Gardner's edition of the Holy Sonnets returns to the Westmoreland manuscript source of 1610 -- not for sentimental reasons, I assure you, but because Dame Helen Gardner was a scholar. It reads:
And death shall be no more, comma, Death thou shalt die.
Nothing but a breath -- a comma -- separates life from life everlasting. It is very simple really. With the original punctuation restored, death is no longer something to act out on a stage, with exclamation points. It's a comma, a pause. This way, the uncompromising way, one learns something from this poem, wouldn't you say? Life, death. Soul, God. Past, present. Not insuperable barriers, not semicolons, just a comma.
VIVIAN: Life, death . . . I see. It's a metaphysical conceit. It's wit! I'll go back to the library and rewrite the paper --
PROFESSOR: It is not wit, Miss Bearing. It is truth.
The paper's not the point.
VIVIAN: It isn't?
PROFESSOR: Vivian. You're a bright young woman. Use your intelligence. Don't go back to the library. Go out. Enjoy yourself with your friends. Hmm?
VIVIAN (to the audience): I, ah, went outside. The sun was very bright. I, ah, walked around, past the . . . There were students on the lawn, talking about nothing, laughing. The insuperable barrier between one thing and another is . . . just a comma? Simple human truth, uncompromising scholarly standards? They're connected?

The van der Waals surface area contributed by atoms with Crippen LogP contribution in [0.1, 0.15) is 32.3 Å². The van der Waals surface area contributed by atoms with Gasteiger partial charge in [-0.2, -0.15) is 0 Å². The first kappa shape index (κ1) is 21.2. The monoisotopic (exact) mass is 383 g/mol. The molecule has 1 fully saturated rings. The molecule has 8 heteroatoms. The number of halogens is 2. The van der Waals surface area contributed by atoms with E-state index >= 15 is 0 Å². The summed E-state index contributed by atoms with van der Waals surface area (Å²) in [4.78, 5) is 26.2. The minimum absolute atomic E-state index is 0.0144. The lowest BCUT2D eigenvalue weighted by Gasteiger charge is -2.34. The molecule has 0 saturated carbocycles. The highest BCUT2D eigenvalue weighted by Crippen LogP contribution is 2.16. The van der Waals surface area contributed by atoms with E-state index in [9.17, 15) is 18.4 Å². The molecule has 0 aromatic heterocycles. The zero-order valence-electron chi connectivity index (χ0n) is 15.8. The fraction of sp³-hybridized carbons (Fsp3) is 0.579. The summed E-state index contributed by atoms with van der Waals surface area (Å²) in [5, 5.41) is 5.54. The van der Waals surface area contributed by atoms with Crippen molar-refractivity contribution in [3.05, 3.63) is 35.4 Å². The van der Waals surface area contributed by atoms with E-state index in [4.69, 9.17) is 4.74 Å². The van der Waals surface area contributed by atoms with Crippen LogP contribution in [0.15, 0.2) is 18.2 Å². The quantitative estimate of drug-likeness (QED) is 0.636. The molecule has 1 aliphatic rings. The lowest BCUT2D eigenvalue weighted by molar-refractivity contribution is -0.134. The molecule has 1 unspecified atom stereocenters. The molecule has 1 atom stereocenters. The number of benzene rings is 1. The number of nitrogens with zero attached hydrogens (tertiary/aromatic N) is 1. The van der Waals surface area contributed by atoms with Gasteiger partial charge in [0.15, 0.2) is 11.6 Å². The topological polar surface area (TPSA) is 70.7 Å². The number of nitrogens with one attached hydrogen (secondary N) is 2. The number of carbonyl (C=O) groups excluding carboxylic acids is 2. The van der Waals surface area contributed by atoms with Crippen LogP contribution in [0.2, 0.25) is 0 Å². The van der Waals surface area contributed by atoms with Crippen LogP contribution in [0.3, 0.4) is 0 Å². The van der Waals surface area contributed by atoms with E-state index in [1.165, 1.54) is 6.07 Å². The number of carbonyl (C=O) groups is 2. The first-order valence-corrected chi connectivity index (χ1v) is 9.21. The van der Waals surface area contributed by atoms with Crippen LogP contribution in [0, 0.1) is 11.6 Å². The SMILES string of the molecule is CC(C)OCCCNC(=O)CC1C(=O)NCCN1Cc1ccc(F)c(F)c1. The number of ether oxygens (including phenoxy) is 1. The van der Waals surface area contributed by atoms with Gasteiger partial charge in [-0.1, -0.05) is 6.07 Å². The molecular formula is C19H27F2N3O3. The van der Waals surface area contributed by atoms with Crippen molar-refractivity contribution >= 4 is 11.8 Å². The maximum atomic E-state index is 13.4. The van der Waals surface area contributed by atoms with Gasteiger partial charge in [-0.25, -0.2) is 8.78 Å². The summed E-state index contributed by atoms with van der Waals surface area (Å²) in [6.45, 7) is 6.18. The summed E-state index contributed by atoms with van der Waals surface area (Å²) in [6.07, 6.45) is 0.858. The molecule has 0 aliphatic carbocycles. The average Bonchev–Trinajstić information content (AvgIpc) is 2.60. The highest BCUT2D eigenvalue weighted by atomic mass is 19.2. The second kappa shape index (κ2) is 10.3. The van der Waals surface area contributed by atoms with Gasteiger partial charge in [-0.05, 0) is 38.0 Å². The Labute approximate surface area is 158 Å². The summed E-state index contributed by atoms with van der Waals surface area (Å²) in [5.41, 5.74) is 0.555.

that professor would be the one who years later would visit vivian in the hospital (her only visitor that we ever see) at a time close to vivian’s death (i am full of spoilers today.) she came to cheer her up. to discuss poetry. vivian is so far gone that the professor ends up reading her the book she bought for her grandchild, the runaway bunny. and offers this commentary...

ASHFORD: A little allegory of the soul. No matter where it hides. God will find it.

that might be my favorite scene. the most hopeful line of the movie. of any movie. souls hide in all kind of places. in all kinds of schemes. and dreams. even in studies of metaphysical poets. or blogs about broadway plays. but God finds them. and makes sense of them all. 

death be not proud... and death shall be no more, (comma), death thou shalt die. 

at least i stayed constant with this blog post. it started and ended with death. just like sunset boulevard.